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    Massage May Be Best Approach for Back Pain

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    "There are treatments for back pain that extend beyond traditional Western medicine," says Hirt. "If you don't find help through traditional practices, there are now scientifically documented benefits for massage. You might even consider using massage therapy first-line because there aren't any side effects. ... Hopefully, by seeing these kinds of studies, insurance companies will step forward and pay for this kind of massage, seeing that it will actually reduce costs, reduce pain, and get people back to work sooner and with fewer side effects."

    But massage isn't the only option for back pain.

    Chiropractor Ralph Templeton, DC, agrees that massage therapy is important for fast relief of back pain but says that it does not get to the root of the problem. At his clinic, they use chiropractic manipulation and also offer other supportive care to alleviate discomfort while the back heals, including massage and medication. Templeton is chairman of the board of directors of the Georgia Chiropractic Association.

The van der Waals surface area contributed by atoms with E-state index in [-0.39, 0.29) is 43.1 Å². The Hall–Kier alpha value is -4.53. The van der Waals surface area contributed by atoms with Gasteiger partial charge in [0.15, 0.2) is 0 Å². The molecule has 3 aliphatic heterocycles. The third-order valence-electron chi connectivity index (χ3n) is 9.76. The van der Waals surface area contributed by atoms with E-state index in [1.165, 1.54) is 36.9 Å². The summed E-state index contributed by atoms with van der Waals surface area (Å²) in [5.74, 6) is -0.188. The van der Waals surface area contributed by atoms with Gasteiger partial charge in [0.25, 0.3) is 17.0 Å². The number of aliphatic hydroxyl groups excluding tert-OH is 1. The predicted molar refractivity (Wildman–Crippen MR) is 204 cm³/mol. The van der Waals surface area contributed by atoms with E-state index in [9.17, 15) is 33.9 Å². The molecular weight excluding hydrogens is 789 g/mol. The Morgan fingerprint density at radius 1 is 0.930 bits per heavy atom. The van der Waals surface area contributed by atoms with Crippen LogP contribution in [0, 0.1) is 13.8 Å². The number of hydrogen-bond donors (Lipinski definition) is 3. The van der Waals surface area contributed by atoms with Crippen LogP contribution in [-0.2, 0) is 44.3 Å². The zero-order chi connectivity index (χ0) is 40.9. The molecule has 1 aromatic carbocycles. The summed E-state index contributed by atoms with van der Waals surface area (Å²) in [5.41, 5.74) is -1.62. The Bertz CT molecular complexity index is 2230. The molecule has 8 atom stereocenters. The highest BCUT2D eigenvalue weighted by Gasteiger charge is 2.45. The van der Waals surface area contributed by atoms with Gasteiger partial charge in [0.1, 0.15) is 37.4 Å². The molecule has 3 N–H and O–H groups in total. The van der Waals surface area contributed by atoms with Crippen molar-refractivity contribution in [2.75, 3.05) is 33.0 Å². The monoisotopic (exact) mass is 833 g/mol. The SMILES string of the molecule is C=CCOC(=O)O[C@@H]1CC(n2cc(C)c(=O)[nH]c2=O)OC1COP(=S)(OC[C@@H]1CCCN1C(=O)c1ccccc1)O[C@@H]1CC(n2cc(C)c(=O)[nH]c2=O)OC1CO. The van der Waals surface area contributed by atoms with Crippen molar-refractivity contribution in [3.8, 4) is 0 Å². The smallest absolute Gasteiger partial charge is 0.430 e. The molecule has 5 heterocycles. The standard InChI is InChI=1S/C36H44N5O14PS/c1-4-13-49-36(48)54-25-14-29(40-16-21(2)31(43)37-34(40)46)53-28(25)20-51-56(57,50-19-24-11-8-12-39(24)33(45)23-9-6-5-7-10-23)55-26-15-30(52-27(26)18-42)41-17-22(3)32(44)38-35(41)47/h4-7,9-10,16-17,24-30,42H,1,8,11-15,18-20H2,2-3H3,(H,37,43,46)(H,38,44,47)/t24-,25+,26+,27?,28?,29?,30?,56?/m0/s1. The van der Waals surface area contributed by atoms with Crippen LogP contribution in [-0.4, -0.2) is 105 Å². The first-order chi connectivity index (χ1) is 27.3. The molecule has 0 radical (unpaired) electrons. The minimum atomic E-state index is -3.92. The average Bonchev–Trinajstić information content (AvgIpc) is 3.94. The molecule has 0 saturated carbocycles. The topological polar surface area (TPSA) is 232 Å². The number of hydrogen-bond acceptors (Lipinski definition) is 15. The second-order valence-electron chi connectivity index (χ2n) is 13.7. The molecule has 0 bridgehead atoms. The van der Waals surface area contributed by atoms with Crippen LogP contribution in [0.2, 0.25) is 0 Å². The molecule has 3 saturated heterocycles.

For those having trouble getting rid of back pain, Hirt recommends trying several things together for optimum benefit, like massage, medication, and acupuncture. By working with a healthcare practitioner experienced in treating back pain, you can find the best combination of available therapies based on your individual problem.

    If you'd like to visit a massage therapist for back pain, heed the advice of Marlene Cohen, a nationally certified in therapeutic massage and bodywork. She is the owner of Health to the Third Power, located in Falls Church, Va., a suburb of Washington. She sees all kinds of back-pain sufferers, and Anne Kanter is one of her satisfied customers.

    Kanter first started seeing Cohen for tight muscles in her upper back but soon learned that massage therapy could also help her recurring lower back problems. She sees Cohen about twice a month and also comes in for a visit if she feels the familiar twinges and muscles knot that are typical harbingers of more severe muscle pain.

    Cohen treats Kanter mainly with deep tissue massage, although Kanter also does some muscle strengthening exercises at home. Since she began seeing Cohen about three years ago, Kanter has not had a recurrence of the severe muscle spasms that kept her bedridden.

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